On Thursday, February 13, the U.S. House of Representatives voted, 232-183, to eliminate the Equal Rights Amendment (ERA) ratification deadline.
The ERA would amend the United States Constitution to include an explicit ban on sex discrimination. At first blush, the ERA seems unobjectionable. The proposed amendment reads as follows: “Equality of rights under the law shall not be denied or abridged by the United States or by any State on account of sex.” As with many other laws and constitutional provisions, however, there is more to the story.
Along with many other conservative organizations across the United States, New Yorkers for Constitutional Freedoms opposes the ERA. The chief reason for our opposition is that the ERA would invite abortion advocates to file lawsuits attempting in an effort to throw out every federal or state abortion restriction that has become law in the U.S. since the disastrous 1973 Supreme Court decision in Roe v. Wade. Given that laws limiting access to abortion directly impact women and not men, abortion advocates would likely argue that the ERA makes such laws a form of unconstitutional discrimination against women. According to Douglas D. Johnson of the National Right to Life Committee, a 1998 state supreme court decision from New Mexico used similar reasoning. Would today’s Supreme Court find such an argument persuasive? Would a future Court? There is no way to know for sure, but we cannot risk guessing and guessing wrong. Millions of lives hang in the balance. And sex discrimination is already forbidden under federal and state law. Furthermore, there is concern that the ERA could give “transgender” advocates fuel for an argument that the Constitution bans opposite-sex bathroom use.
The rhetoric used by the left to push for the ERA is revealing. House Speaker Nancy Pelosi recently asserted that the ERA has “‘has nothing to do with the abortion issue’” and “‘has everything to do with respect for women. Your daughter, your sister, your wife, your mother.’” Pelosi added that pro-life concerns are simply an “‘excuse’” for opposing the ERA. Jessica Neuwirth, co-president and co-founder of the ERA Coalition, agrees. Neuwirth claims that ERA opponents are “‘not going to get up and say, “I’m a [misogynist]”… They have to find some smokescreen.’” These advocates, then, take the view that any opposition to the ERA is really an attempt to subjugate women. Strangely, however, other ERA advocates believe “that abortion needs to be part of the conversation. Any debate over women’s rights, they say, must also address control over when and whether to have children.” According to Alexis McGill Johnson, acting president and CEO of Planned Parenthood, “‘There are no equal rights for women without access to abortion, plain and simple.’” ERA advocates need to get their story straight. Is the ERA about abortion, or isn’t it? Also, if opposition to the ERA is all about sexism, why are so many pro-life women against it? Are they trying to discriminate against themselves? On the floor of the House of Representatives, Rep. Jackie Walorski (R-IN) recently said: “‘Of course I believe in equal rights… [But] let’s be honest, this is not about equality or women’s rights. This is about enshrining unrestricted abortion in the Constitution and allowing full taxpayer funding for abortion.’”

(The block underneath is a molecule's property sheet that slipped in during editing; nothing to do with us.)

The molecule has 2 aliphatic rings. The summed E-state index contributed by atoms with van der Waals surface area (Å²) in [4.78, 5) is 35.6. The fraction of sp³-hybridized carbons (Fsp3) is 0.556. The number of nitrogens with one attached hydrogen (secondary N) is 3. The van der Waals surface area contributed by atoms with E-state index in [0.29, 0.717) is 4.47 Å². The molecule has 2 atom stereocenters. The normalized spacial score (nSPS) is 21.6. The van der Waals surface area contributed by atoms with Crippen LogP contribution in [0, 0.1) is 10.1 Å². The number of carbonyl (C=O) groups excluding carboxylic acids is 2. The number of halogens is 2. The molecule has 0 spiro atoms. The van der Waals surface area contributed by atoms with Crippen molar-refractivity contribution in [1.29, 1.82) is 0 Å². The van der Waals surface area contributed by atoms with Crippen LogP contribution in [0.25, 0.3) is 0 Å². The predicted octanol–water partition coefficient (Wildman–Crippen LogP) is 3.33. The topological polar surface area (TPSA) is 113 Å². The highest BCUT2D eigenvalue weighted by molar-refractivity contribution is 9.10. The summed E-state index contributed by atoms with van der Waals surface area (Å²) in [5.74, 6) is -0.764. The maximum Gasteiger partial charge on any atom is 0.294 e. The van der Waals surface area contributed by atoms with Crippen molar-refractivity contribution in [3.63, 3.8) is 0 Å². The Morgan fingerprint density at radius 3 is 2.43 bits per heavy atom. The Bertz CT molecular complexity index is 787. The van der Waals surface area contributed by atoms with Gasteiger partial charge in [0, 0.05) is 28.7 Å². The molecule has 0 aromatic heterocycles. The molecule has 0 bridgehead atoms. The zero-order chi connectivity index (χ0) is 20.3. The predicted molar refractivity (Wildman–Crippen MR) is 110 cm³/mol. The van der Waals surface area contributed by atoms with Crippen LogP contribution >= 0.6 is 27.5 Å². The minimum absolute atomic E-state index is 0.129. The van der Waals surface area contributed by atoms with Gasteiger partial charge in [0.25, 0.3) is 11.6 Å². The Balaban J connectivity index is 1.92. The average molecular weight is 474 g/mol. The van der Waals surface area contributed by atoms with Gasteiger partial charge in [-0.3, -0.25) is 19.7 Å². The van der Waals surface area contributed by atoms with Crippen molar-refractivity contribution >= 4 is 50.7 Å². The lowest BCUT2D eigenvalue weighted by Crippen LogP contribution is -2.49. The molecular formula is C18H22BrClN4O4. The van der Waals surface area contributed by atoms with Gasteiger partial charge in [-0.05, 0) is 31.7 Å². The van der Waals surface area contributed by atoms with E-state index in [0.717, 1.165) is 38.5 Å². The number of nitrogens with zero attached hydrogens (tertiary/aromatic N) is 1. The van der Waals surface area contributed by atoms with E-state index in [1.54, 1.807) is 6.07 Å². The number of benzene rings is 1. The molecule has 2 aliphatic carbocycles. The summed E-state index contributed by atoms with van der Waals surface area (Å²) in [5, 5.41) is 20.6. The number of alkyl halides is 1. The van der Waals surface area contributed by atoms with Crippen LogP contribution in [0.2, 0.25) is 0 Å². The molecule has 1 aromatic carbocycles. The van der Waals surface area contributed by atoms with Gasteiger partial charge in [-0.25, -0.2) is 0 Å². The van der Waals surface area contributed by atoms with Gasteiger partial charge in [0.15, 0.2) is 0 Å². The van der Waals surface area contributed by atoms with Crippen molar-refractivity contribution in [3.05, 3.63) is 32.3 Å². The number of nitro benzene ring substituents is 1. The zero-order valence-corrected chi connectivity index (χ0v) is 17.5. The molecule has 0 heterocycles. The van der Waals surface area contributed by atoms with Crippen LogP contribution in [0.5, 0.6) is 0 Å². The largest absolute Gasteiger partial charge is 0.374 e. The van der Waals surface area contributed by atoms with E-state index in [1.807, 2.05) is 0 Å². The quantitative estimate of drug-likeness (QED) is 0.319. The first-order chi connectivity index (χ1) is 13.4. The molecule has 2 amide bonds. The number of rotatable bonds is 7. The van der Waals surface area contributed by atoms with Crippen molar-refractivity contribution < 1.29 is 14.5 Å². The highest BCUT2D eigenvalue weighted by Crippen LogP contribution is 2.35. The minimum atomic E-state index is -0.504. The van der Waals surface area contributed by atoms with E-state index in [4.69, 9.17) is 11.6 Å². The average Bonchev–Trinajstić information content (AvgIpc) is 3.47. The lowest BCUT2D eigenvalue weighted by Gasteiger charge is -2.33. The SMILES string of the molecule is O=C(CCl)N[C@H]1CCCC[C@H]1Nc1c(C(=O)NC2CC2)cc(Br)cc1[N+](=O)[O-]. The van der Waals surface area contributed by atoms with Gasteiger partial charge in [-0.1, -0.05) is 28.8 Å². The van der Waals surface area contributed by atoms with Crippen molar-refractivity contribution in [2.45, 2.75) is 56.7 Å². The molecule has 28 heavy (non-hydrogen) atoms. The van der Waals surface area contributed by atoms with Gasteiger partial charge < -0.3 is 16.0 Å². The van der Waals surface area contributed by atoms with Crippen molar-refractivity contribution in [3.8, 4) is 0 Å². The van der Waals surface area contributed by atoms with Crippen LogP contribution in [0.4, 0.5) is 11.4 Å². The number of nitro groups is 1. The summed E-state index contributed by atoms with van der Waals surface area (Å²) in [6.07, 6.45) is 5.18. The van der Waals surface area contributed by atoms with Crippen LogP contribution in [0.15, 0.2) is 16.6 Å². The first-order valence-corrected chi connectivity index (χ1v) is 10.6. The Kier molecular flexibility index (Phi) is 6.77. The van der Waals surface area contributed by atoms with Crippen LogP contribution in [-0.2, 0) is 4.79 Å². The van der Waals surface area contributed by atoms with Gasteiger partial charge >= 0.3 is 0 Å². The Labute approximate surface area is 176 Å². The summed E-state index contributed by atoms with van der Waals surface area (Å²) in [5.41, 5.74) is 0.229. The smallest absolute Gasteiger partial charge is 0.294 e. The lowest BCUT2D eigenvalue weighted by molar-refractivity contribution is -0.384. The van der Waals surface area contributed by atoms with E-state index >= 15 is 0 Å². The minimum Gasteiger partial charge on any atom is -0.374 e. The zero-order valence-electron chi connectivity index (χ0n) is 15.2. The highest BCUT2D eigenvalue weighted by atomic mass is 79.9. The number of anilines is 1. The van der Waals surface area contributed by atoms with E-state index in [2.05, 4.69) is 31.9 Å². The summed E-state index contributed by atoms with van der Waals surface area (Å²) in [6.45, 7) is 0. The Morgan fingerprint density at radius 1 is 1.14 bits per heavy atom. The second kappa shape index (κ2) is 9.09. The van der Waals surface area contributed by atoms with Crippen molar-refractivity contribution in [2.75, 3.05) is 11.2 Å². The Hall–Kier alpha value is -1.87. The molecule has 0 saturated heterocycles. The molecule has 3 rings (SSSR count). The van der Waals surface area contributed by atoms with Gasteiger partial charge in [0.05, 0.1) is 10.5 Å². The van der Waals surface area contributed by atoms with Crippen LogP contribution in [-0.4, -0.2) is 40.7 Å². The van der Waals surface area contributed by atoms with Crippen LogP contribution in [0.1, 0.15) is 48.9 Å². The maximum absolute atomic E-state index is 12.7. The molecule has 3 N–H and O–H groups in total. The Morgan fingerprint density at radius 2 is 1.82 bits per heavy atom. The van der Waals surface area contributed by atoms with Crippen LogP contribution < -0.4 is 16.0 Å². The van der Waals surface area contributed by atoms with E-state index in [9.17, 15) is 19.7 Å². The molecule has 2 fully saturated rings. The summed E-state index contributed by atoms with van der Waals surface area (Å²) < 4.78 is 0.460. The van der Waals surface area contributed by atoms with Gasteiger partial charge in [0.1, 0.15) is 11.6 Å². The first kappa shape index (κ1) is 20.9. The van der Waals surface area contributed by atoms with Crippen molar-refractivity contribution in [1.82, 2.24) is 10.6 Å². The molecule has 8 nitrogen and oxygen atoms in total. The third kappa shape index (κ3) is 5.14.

The question before the House of Representatives on February 13 related to a procedural matter. The ERA was passed by the U.S. House of Representatives in 1971 and by the U.S. Senate in 1972. In passing the ERA, Congress included a seven-year deadline for its ratification. This meant that if state legislatures in three-quarters of U.S. states (in other words, 38 states) failed to ratify the ERA within seven years, it would be null and void. In 1979, Congress extended that ratification deadline for three more years. By 1982, however, only 35 states had ratified the ERA, leaving it three states short of full ratification.
In recent years, the ERA has received renewed attention, as three more states have taken steps to ratify it. Most recently, the State of Virginia attempted to ratify the ERA in January 2020. Virginia is the 38th state to attempt to ratify the ERA. ERA proponents are arguing that (a) Congress never had the authority to set a ratification deadline in the first place; and (b) even if Congress did have such authority, it should be able to retroactively modify its own deadline. This second argument is the reason for the February 13 House vote. If the ratification deadline can be extended, the ERA would be deemed to have reached the 38-state threshold necessary for its full ratification and inclusion in the U.S. Constitution. Conservatives, including the Heritage Foundation, are arguing that the ratification deadline was effective and that any attempts by states to ratify the ERA since 1982 are invalid. To the shock of some on the left, liberal Supreme Court Justice Ruth Bader Ginsburg has suggested that ERA advocates would be on firmer ground if they simply re-introduced the amendment and started the ratification process over again from scratch.
On February 13, the ERA ratification resolution was opposed by 182 Republicans and one independent (Rep. Justin Amash of Michigan). The resolution received the support of 227 Democrats and five Republicans; those five Republicans included Rep. Tom Reed of New York’s 23rd congressional district, who also served as a vocal proponent and resolution cosponsor. All 21 of New York’s House Democrats voted in favor of the resolution. The four Republican congressmembers from New York that voted “nay” are: Rep. John Katko (R-NY24), Pete King (R-NY2), Elise Stefanik (R-NY21), and Lee Zeldin (R-NY1). New Yorkers for Constitutional Freedoms thanks Reps. Katko, King, Stefanik, and Zeldin for their pro-life votes, and expresses deep disappointment at Rep. Tom Reed’s pro-ERA vote.
The ERA resolution is unlikely to receive a vote in the U.S. Senate this year.